Measured Progress and Its Temporary Test Scorers
The standardized testing industry is taking over the American public school classroom.
Increasingly more class time is being devoted to preparing for and administering standardized tests in the name of “global competitiveness” and ensuring students are “college and career ready.”
Even though promoters of corporate reform idolize standardized testing to the degree that many seem to honestly believe standardized testing a flawless indicator of both student progress and teacher worth, there are many weak points to such a position.
For the time being, let us just consider one: The test scorers.
The constructed response portions of most standardized tests are graded by human beings.
Who are these people?
Temp workers with at least some college experience and who are hired en masse with little to no supervision– and whose college transcripts need might not even be verified.
Take the assessment company, Measured Progress. It directs individuals interested in temporary test scorer positions to Kelly Services, a temp company Measured Progress apparently retains for securing its necessary herd of temporary test scorers:
Temporary Reader Positions
With training provided, Readers evaluate open-ended student responses to elementary and secondary test questions in their assigned subject, and assign scores according to prescribed standards. Measured Progress fills Reader positions seasonally at its scoring locations in Dover, NH; Menands, NY; and Longmont, CO. These and most other temporary positions are staffed through Kelly Services. Please contact your local Kelly Services office to learn more about these positions.
Speaking of Measured Progress and Kelly Services, this ad appeared on the Denver, CO, Craigslist only hours before I wrote this post:
TEST EVALUATORS NEEDED FOR BOTH DAY AND EVENING SHIFT TEMPORARY WORK (Longmont)
PUT YOUR COLLEGE DEGREE TO WORK!
Salary: $11.50/hour ($13.50/hour for Spanish/English scoring when available)
K-12 Test Evaluators needed to score elementary through high school tests. Both day and evening shift temporary work available.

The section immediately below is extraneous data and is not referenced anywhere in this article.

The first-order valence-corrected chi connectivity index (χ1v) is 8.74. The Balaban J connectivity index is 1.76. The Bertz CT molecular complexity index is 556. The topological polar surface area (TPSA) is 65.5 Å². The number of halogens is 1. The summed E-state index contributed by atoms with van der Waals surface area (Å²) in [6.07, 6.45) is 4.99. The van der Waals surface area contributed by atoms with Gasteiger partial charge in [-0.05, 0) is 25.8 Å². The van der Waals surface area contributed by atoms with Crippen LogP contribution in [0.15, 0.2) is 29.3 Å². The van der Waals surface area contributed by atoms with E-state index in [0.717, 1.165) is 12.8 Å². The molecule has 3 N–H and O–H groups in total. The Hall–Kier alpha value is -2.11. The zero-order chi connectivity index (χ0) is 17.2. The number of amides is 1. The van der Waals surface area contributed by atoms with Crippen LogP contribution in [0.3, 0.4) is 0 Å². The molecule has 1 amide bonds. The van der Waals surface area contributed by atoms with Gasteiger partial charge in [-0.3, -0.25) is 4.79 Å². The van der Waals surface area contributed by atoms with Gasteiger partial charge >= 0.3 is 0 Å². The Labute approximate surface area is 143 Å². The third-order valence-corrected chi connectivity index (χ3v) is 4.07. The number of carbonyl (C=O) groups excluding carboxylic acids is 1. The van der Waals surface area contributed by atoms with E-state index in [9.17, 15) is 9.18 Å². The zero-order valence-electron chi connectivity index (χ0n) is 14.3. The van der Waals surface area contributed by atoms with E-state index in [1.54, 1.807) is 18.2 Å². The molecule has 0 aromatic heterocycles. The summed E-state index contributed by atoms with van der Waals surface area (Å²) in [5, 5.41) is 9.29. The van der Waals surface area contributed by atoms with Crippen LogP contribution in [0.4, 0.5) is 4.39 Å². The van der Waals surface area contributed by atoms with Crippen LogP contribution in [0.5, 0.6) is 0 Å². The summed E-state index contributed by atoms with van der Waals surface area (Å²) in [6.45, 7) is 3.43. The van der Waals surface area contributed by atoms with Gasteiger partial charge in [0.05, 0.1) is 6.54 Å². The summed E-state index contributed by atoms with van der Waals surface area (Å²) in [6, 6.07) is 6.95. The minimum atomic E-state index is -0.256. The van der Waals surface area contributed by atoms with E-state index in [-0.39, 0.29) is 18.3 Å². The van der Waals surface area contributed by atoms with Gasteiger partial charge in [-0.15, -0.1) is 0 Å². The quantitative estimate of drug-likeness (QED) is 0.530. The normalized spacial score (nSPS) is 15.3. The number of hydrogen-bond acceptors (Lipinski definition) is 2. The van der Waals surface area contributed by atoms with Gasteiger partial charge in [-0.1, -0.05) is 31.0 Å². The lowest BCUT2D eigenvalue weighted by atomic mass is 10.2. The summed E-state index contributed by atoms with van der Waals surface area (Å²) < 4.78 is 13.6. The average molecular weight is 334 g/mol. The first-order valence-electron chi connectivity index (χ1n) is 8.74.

Kelly Services is hiring hundreds of temporary day and evening shift Test Evaluators to score student achievement tests in Longmont, CO.
DAY-SHIFT SCORING WORK
8:00 am — 4:30 pm; Monday through Friday
First round of day-shift projects starts on Monday, April 6 with multiple starts throughout April. Work runs through June/July.
EVENING-SHIFT SCORING WORK
5:30-10:30 pm; Monday through Friday
Evening-shift scoring work starts on Monday, April 27 and will run through June.
(You must be available to work Monday through Friday for each project you accept, day or evening shift. We cannot accommodate partial week schedules.)
PLEASE NOTE: To be considered for this temporary Test Evaluator position, all candidates must be able to provide college transcripts (unofficial copies will suffice) or original diploma verifying he/she has completed at least 48 college credit hours.
Working from our client’s scoring center in Longmont, Test Evaluators will evaluate student responses to non-multiple-choice questions at the elementary and secondary school levels, and assign scores via computers according to established standards in the areas of reading, writing, science and mathematics.
Training is provided; scoring accuracy and efficiency is required.
All work performed at our client’s site in Longmont (3 miles west of I-25 off Hwy 119.) (close to Boulder, Loveland, Fort Collins, Westminster, Firestone, Louisville, Broomfield, Lafayette, Berthoud.) This is not a work-from-home opportunity.
All candidates must attend a group interview/hiring event at the client’s site in Longmont to complete the Kelly Services hiring process (which you can schedule via our website… see below.)
All candidates must be able to provide the following:
– A copy of your college transcripts (an unofficial web-based or photo copy will suffice) or your original college diploma (transcripts preferred because by verifying actual course work completed, you will likely be eligible to score more project work.)
– The email addresses and/or fax numbers for two professional references (you may also provide each person’s phone number, but an email address and/or fax number is also required.)
– Two forms of legal ID (to complete the employment eligibility verification process.)
– A voided check or direct deposit authorization document from your bank (to sign up for direct deposit electronic pay; weekly pay via payroll card is also an option.)